Too Busy to Be Fair? The Effect of Managers’ Perceived Workload on Their Core Technical Performance and Justice Rule Adherence
Sherf, Elad Netanel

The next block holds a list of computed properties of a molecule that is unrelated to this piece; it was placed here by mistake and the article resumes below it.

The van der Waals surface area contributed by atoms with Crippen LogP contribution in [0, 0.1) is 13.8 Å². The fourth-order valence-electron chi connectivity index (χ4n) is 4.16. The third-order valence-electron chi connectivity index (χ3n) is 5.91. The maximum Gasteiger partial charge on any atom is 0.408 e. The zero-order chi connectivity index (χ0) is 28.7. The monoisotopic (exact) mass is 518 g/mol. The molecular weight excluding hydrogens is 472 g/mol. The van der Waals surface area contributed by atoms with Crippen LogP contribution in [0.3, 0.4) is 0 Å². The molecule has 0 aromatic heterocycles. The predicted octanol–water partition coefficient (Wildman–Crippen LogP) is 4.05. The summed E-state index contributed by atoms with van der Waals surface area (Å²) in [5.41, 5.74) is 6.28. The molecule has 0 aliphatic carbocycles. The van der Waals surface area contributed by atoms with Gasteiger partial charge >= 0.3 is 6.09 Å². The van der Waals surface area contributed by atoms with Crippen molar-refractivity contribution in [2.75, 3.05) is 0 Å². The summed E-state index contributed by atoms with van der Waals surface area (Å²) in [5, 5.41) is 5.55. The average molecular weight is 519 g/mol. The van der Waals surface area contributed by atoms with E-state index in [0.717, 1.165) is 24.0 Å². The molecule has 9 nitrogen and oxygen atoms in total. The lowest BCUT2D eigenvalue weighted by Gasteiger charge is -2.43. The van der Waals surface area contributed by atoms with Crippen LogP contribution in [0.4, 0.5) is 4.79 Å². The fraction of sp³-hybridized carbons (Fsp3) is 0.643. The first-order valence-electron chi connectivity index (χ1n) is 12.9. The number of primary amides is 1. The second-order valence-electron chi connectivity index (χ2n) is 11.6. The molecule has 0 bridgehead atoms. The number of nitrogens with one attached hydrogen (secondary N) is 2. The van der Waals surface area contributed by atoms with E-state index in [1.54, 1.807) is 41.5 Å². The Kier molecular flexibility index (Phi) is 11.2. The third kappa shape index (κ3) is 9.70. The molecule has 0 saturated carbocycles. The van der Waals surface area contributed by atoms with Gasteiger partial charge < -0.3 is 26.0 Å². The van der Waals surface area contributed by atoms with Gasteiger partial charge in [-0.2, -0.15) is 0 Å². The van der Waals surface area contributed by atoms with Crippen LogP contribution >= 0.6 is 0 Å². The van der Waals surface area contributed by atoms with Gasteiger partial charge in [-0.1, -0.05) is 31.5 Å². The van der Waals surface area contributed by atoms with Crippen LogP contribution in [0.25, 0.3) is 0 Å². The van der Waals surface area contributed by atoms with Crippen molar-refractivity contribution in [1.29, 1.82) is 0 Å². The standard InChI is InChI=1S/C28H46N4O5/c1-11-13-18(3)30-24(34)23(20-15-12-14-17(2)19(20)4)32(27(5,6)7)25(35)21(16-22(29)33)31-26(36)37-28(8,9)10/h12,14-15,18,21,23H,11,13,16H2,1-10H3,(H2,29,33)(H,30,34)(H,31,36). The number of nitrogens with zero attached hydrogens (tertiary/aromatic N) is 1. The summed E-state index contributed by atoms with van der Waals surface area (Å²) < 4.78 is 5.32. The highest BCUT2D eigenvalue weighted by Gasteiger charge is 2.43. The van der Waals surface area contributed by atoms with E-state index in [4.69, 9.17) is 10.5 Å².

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Despite the organizational benefits of treating employees fairly, both anecdotal and empirical evidence suggest that managers do not behave fairly towards their employees in a consistent manner. As treating employees fairly takes up personal resources such as time, effort, and attention, I argue that when managers face high workloads (i.e., high amounts of work and time pressure), they are unable to devote such personal resources to effectively meet both core technical task requirements and treat employees fairly. I propose that in general, managers tend to view their core technical task performance as more important than being fair in their dealings with employees; as a result, when faced with high workloads, they tend to prioritize the former at the expense of the latter. I also propose that managerial fairness will suffer more as a result of heightened workloads than will core technical task performance, unless managers perceive their organization to explicitly reward fair treatment of employees. I find support for my hypotheses across three studies: two experimental studies (with online participants and students respectively) and one field study of managers from a variety of organizations. I discuss the implications of studying fairness in the wider context of managers’ complex role in organizations to the fairness and managerial work demands literatures.